Despite their simplicity, Savings Groups are surprisingly complex structures, that not only move money around in interesting ways, but have a strong social side. They bring out the best in their members, except that sometimes they go through stormy periods when members have to work out their disagreements. They are generally safe places to save, except when they aren't. They often continue to function for years, but sometimes go through curious transformations. Savings Revolution had hundreds of blog posts about SGs from generous writers who went deeply into various subjects. Here are some that we recommend.
Paul Rippey asks, Why do we think that everyone needs to invest in Income Generating Activities? And, where did we get the idea that all these activities actually generate income?
How can I have consistently excellent groups? Paul Rippey says it's easy: First, you need to be deeply dissatisfied when you realize you don't have consistently excellent groups.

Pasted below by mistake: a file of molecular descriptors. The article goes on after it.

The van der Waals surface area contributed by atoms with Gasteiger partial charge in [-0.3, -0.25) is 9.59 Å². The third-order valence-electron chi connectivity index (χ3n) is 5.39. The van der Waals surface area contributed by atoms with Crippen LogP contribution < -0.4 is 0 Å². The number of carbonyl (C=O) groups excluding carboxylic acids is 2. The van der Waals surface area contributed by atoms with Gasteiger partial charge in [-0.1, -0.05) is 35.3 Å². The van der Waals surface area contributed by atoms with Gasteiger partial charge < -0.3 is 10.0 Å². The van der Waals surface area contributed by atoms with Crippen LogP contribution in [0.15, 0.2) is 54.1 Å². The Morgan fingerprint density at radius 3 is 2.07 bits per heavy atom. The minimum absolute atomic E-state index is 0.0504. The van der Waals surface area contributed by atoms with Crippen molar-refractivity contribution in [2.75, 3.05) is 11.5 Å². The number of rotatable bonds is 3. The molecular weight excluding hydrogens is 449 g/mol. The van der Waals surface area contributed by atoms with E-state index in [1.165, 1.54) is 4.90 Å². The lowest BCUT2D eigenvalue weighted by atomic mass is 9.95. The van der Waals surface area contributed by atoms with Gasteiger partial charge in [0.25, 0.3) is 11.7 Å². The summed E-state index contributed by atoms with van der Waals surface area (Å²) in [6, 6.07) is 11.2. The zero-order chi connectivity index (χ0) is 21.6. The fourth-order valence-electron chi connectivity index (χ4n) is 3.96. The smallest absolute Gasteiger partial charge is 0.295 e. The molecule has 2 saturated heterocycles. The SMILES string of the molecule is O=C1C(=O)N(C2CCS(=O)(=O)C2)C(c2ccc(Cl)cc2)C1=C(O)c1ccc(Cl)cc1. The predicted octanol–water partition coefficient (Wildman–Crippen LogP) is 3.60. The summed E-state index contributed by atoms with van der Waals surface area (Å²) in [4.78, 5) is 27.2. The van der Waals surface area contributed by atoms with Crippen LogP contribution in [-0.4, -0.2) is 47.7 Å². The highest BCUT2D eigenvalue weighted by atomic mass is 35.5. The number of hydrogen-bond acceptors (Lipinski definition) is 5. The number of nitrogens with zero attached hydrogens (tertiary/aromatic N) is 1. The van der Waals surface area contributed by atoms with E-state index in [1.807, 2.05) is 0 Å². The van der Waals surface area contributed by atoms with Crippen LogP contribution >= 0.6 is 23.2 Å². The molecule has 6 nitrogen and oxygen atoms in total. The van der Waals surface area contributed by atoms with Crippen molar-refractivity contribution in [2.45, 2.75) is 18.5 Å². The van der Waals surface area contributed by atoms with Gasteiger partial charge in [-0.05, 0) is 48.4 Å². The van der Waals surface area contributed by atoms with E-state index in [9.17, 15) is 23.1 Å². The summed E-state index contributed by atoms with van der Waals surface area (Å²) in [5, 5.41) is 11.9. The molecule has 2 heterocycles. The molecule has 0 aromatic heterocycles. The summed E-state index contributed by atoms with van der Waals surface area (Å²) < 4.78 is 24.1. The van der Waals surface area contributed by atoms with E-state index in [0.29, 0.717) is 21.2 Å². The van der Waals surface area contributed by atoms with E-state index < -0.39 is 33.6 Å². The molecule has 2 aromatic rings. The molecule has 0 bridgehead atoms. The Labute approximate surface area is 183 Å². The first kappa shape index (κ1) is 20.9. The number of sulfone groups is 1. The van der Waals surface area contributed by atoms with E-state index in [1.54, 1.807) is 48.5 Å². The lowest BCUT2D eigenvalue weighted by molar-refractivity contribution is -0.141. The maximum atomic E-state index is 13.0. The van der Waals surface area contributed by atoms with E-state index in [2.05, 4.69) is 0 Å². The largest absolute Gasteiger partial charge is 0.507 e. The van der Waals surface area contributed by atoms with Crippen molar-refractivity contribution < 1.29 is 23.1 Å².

Savings Groups are a good place for members to save and borrow. We don't need to make up fabulous "returns on investment" to sell them.
In Western Kenya, CRS has done a remarkable job of passing along competence and information to new generations of trainers.
A plea for responsible finance in the largest village based financial movement in the world. SG practitioners should look at the SHG experience to help alert us to possible pitfalls.
eBooks are great - really wonderful. But they aren't what everyone wants all the time. Same goes for digital financial services...
...here in the city, people can run away, and they don’t answer to anyone, and no one will stop them. How are you going to make sure that anyone who borrows repays?”
"Today, I used my smart phone to pound tiny nails into a wall. The procedure worked well enough to hang a small picture, but it cracked my phone case..."
While even a negative experience with microcredit can benefit savings groups, the same isn’t true of a history of handouts
This week I went out to the Nicaraguan highlands, two hours from the nearest significant urban area, and met up with one fantastic savings group:
In the early days of the microcredit revolution it was often said that the rigid, short-term solidarity loan products of the day were ‘low-hanging fruit’.
While Nicaraguan credit regulations dictate that children should not be allowed to take out loans, there are no rules stating that they can’t lend money.